(My thanks to Paul Taylor, an interesting psychological case
in his own right, for recommending it – and my thanks to Tom Palmer for
pointing out the poignant hate-and-factionalism-related picture nearby of a
baby being raised by Klan members and protected by black cops, while being too
young to notice the irony.)
As psychologist turned NYU business professor Jonathan Haidt
writes in this excellent volume, humans plainly evolved to be provokable and
self-righteous, and there are certain predictable modules to their ethical
thinking – some more active in leftists, some in conservatives, some in
Your personality type
really does tend to be predictive of the sort of political faction you’ll end
up in, and once you’re there, you start thinking that faction’s claims are so
patently true that anyone who disagrees must secretly know they’re wrong and be
out to vandalize the world.
Sure, there are a few philosophers and people who
scrupulously try to follow the truth wherever it leads, but psychological
experiments suggest they are even more likely than ordinary folk to engage in elaborate
post hoc rationalizations leading to dogmatism.
Intellectuals are more defensive, so to speak, than your average
And humans really are pretty
sloppy in their ethical thinking: One experiment Haidt recounts suggests you
can even affect survey respondents’ ethical judgments simply by wafting
artificial “fart spray” near them when they give their answers, activating the
“disgust response” in their brains.
Haidt mentions Leon Kass, and I now feel on much more solid
intellectual footing about the blog entry two years ago in which I wrote, “I am
tempted to ask whether...Leon Kass, the bioethicist who believes we should
see disgust reactions as a moral
guide (leading many people away from gays and biotech, for example), could be
duped by an extremely rank act of flatulence into thinking he was in the
presence of pure evil.”
some people can be, anyway.
Disgust isn’t the only thing that matters, though.
Haidt identifies six rough areas of moral
cognition that tend to enter in most people’s moral judgments (with different
areas stressed to greater or lesser degrees depending on temperament, culture,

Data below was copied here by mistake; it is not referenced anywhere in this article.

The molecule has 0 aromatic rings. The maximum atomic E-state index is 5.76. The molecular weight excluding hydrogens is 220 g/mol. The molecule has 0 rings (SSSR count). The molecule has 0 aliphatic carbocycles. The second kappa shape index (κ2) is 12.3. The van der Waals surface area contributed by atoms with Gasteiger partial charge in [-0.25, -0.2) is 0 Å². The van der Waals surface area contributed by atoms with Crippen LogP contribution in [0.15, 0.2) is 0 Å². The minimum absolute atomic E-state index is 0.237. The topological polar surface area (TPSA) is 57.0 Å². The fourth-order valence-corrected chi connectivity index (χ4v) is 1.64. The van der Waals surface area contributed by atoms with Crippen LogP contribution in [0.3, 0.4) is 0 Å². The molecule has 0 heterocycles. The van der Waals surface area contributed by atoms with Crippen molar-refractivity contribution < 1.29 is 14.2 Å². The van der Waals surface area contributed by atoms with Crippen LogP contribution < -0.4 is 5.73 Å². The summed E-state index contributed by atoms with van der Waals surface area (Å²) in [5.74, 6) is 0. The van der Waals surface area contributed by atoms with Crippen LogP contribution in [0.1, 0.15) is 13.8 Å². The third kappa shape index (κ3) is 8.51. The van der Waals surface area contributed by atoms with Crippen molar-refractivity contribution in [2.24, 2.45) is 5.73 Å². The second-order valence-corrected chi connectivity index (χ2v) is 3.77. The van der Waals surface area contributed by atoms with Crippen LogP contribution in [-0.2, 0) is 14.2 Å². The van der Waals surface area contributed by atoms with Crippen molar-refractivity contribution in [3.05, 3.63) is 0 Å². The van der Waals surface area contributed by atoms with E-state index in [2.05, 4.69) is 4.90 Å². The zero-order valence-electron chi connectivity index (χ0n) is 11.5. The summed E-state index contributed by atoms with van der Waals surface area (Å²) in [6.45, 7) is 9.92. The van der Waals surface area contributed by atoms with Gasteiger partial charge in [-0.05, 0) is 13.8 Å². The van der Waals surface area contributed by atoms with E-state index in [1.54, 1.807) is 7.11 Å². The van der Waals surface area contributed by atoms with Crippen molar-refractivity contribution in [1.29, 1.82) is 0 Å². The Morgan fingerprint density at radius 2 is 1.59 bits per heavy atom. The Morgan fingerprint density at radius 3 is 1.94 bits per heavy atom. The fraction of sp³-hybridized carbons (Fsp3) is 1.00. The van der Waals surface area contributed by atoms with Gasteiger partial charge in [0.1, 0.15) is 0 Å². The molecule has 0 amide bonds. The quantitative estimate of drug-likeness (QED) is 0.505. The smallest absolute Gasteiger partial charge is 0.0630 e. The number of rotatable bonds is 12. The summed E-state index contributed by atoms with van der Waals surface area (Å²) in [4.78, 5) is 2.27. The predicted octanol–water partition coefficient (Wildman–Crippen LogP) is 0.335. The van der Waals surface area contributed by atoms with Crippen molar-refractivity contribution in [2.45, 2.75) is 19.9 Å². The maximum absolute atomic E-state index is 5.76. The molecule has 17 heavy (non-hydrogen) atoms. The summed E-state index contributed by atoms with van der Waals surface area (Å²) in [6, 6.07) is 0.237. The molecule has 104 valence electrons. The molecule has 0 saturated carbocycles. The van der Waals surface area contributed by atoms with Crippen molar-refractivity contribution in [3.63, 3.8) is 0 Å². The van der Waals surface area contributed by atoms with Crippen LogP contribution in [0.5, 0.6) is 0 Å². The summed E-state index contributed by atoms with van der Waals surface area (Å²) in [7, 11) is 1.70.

and political faction), listed here with the opposite of each in parentheses:
fairness (cheating), care (harm), liberty (oppression), loyalty (betrayal),
authority (subversion), and sanctity (degradation).
Interestingly, Haidt suggests that conservatives have a
built-in rhetorical advantage, since they have a near-monopoly on evoking those
last three: loyalty, authority, and sanctity.
Since (I confess) I had forgotten Haidt’s earlier accomplishments while
reading the book, I was a bit taken aback when, in the middle, he recounts
trying to convince failed presidential candidate John Kerry to make appeals to
all of the moral modules instead of just the first three.
Haidt is not just saying there’s something wrong with either
liberal or conservative brains, though.
I believe him when he describes himself as a moderate looking for ways
to get people to stop talking past each other – and vilifying each other.
As he learned from time in India, where
sanctity (and the closely-related idea of purity) is taken more seriously than
in more Western and secular cultures, there tends to be an internal coherence
to a moral system that people fail to appreciate looking in from the
(It may not be coincidence that
an ex of mine from a Hindu family was the most fanatical person I’ve known
about keeping track of dirt and contamination and things-tracked-indoors, even
though, having grown up in the U.S. and studied philosophy, she framed it all
in terms of mostly-legit health concerns.)
I dare say I’ve long been more aware of this need to think
about the internal coherence of seemingly-foreign systems than most people are,
with one manifestation